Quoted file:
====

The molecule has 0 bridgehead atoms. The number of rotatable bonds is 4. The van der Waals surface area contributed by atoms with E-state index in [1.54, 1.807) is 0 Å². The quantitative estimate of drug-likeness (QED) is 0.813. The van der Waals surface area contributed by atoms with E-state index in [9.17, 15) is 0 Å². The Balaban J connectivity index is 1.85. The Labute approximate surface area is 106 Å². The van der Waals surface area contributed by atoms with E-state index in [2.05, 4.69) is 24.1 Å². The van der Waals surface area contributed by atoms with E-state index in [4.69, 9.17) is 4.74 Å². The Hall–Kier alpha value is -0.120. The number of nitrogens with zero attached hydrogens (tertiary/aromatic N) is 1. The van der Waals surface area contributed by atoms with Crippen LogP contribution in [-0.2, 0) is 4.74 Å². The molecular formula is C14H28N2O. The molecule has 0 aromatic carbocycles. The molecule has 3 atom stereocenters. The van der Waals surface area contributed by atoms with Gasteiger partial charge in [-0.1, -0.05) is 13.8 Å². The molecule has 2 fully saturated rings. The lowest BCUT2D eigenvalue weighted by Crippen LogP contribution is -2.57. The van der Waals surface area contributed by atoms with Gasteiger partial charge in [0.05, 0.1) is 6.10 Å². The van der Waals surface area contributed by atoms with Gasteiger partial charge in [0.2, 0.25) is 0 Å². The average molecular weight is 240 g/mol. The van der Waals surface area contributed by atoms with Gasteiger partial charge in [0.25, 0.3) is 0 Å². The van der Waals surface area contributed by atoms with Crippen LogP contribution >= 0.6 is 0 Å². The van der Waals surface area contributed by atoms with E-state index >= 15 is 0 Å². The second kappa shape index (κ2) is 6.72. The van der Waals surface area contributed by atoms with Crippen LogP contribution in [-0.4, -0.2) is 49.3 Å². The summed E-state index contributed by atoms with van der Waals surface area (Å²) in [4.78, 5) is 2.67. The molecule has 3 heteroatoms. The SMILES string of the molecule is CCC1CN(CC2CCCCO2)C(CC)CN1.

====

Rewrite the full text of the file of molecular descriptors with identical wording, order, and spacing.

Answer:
The molecule has 0 bridgehead atoms. The number of rotatable bonds is 4. The van der Waals surface area contributed by atoms with E-state index in [1.54, 1.807) is 0 Å². The quantitative estimate of drug-likeness (QED) is 0.813. The van der Waals surface area contributed by atoms with E-state index in [9.17, 15) is 0 Å². The Balaban J connectivity index is 1.85. The Labute approximate surface area is 106 Å². The van der Waals surface area contributed by atoms with E-state index in [2.05, 4.69) is 24.1 Å². The van der Waals surface area contributed by atoms with E-state index in [4.69, 9.17) is 4.74 Å². The Hall–Kier alpha value is -0.120. The number of nitrogens with zero attached hydrogens (tertiary/aromatic N) is 1. The van der Waals surface area contributed by atoms with Crippen LogP contribution in [-0.2, 0) is 4.74 Å². The molecular formula is C14H28N2O. The molecule has 0 aromatic carbocycles. The molecule has 3 atom stereocenters. The van der Waals surface area contributed by atoms with Gasteiger partial charge in [-0.1, -0.05) is 13.8 Å². The molecule has 2 fully saturated rings. The lowest BCUT2D eigenvalue weighted by Crippen LogP contribution is -2.57. The van der Waals surface area contributed by atoms with Gasteiger partial charge in [0.05, 0.1) is 6.10 Å². The van der Waals surface area contributed by atoms with Gasteiger partial charge in [0.2, 0.25) is 0 Å². The average molecular weight is 240 g/mol. The van der Waals surface area contributed by atoms with Gasteiger partial charge in [0.25, 0.3) is 0 Å². The van der Waals surface area contributed by atoms with Crippen LogP contribution >= 0.6 is 0 Å². The van der Waals surface area contributed by atoms with E-state index >= 15 is 0 Å². The second kappa shape index (κ2) is 6.72. The van der Waals surface area contributed by atoms with Crippen LogP contribution in [-0.4, -0.2) is 49.3 Å². The summed E-state index contributed by atoms with van der Waals surface area (Å²) in [4.78, 5) is 2.67. The molecule has 3 heteroatoms. The SMILES string of the molecule is CCC1CN(CC2CCCCO2)C(CC)CN1.